Tuesday, September 25, 2007

Portland School Board flunks media literacy

Like the Portland City Council, the Portland School Board is apparently media illiterate.

They simply don’t get it that it is wrong to sell off public property for commercial advertising in the name of “corporate partnerships” or “recognition opportunities.”

The issue arose before the City Council in the spring when some of us tried to block the selling of naming rights to parks facilities. We lost.

Last night three of us from the Coalition for Commercial Free Schools testified before the school board. (By the way I wrote about this issue here a couple of days ago.)

We might as well have been talking to a wall.

At one point our presentation even drew applause for folks who happened to be in the audience to address other issues. They got it.

A couple of them even e-mailed us today offering support. One, Steve Rawley, is commenting on our testimony on his issue-packed blog, More Hockey Less War.

If we persuaded the audience, why not the board?

Two possibilities:

1. These folks just don't think critically about media and its impact on kids. As suggest above, they are media ILLiterate.

2. They are so busy with and blinded by hiring a new superintendent, trying to keep the system running and meeting No Child Left Behind requirements that they don't have the time or inclination to tell the Portland Trailblazers, “No, we will not let you plaster your logo on the walls of 13 gyms in exchange for refurbishing the floors. Alternatively, we will happily accept the $600,000 for the work as a donation, with the understanding that we will publicly and sincerely thank you with a press conference and a small plaque.”

In our testimony last night my colleagues and I told the board of a host of health issues associated with this kind of rampant commercialism in the schools. We also underscored a host of social, educational and ethical issues.

We want the school board to promulgate a policy that clearly defines how corporate donors are to be thanked. The definition should not include PR and advertising “recognition opportunities,” which school marketing staff are blatantly peddling to attract corporate dollars.

By the way, reporters at both The Oregonian and The Tribune are working on stories on the issue.

Here’s what I told the board.

9/24/2007 Statement before the Portland School Board.

Re: Resolution No. 3764

I am Rick Seifert of Media Think, a local media literacy group, which is a member of the Coalition for Commercial-Free schools.

Thank you for this opportunity to speak.

The most instructive aspect of the deal before you is that one of the terms used to describe it is a “recognition opportunity.”

The term goes by less revealing terms as “corporate partnerships” and “corporate sponsorships,” but “recognition opportunity” directly addresses motive. Search the web for “recognition opportunities” and you will find they are rampant.

“Recognition opportunities” are nothing more than contributions made on condition that they will produce a return in advertising and public relations.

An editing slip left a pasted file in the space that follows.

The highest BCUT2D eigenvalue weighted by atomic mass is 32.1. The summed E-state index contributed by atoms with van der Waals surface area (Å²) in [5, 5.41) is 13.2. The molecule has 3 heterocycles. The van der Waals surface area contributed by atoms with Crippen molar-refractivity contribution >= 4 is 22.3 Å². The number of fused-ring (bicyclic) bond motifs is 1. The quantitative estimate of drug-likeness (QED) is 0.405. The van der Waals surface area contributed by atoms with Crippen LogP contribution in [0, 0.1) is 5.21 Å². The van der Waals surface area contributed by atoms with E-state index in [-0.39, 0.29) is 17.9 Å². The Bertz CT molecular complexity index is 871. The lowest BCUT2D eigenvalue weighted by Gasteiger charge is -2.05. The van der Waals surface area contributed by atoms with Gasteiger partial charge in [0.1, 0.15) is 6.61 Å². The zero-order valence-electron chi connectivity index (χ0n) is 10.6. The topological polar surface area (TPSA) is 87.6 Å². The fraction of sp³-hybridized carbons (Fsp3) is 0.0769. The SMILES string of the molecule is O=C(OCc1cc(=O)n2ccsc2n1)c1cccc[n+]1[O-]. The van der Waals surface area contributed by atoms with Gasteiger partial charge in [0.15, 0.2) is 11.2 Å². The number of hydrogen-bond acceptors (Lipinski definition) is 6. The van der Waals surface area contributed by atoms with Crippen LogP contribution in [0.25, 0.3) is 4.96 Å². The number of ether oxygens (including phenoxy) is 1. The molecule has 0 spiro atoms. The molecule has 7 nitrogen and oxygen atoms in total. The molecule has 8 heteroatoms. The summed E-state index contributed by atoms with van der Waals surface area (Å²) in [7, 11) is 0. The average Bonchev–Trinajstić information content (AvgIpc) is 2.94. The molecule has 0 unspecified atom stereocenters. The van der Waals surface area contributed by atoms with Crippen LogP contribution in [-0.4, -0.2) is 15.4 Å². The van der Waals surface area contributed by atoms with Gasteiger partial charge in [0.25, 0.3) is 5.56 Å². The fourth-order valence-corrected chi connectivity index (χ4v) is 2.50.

High school students, as you know, are a highly sought-after advertising demographic target. They have years of purchasing ahead of them. To plant a logo in front of their eyes repeatedly in an emotionally charged athletic setting over ten years is brilliant marketing.

That logo will carry no explanation for why it is on the floor. For all future students may know, the school district endorses the companies and their products, be they sneakers or professional basketball games.

I suggest you test the motives at work here, not that you have to, because your staff is using the term “recognition opportunity” to seek funds.

Test it by proposing this: We accept and deeply appreciate the money to refurbish these floors, we offer thanks publicly and will put up small, unobtrusive plaques in each gym to acknowledge the gift. The plaques come down when it is time to refurbish again.

Will the donors agree? Apparently not.

Motive is important.

If I knew you ran for the school board in order to seize a “recognition opportunity,” would I vote for you?

If I were appearing here tonight in order to gain a “recognition opportunity” would you listen to me?

Do we want our children to do good works as “recognition opportunities”? Do you want them to know that their schools feed these motives? Do you want them to know that you are basically selling them as a captive audience to advertisers?

Finally, as taxpayers do we want to pay for school facilities only to have them be turned into billboards for “recognition opportunity” seekers.

Here is my advice. Publicly thank the donors for their generous gift. Acknowledge it specifically on plaques and then….do the much needed work of coming up with a clear policy to cover how you will acknowledge such gifts in a way that is open, dignified and exemplary.

Thank you

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Anonymous Anonymous said...

it's all about THE MONEY..nothing else matters...unfortunately.
Frank Baker

7:40 PM  
Anonymous Steve said...

This one may be about losing the battle but winning the war. The Coalition for Commercial-Free Schools goal of a uniform policy on advertising in schools is achievable, given some pressure on the right board members.

We need to convince the board that having a uniform policy doesn't mean we're saying "no" to corporate money.

Thanks to you and your colleagues for tracking this issue and testifying to the board Monday night.

11:04 AM  

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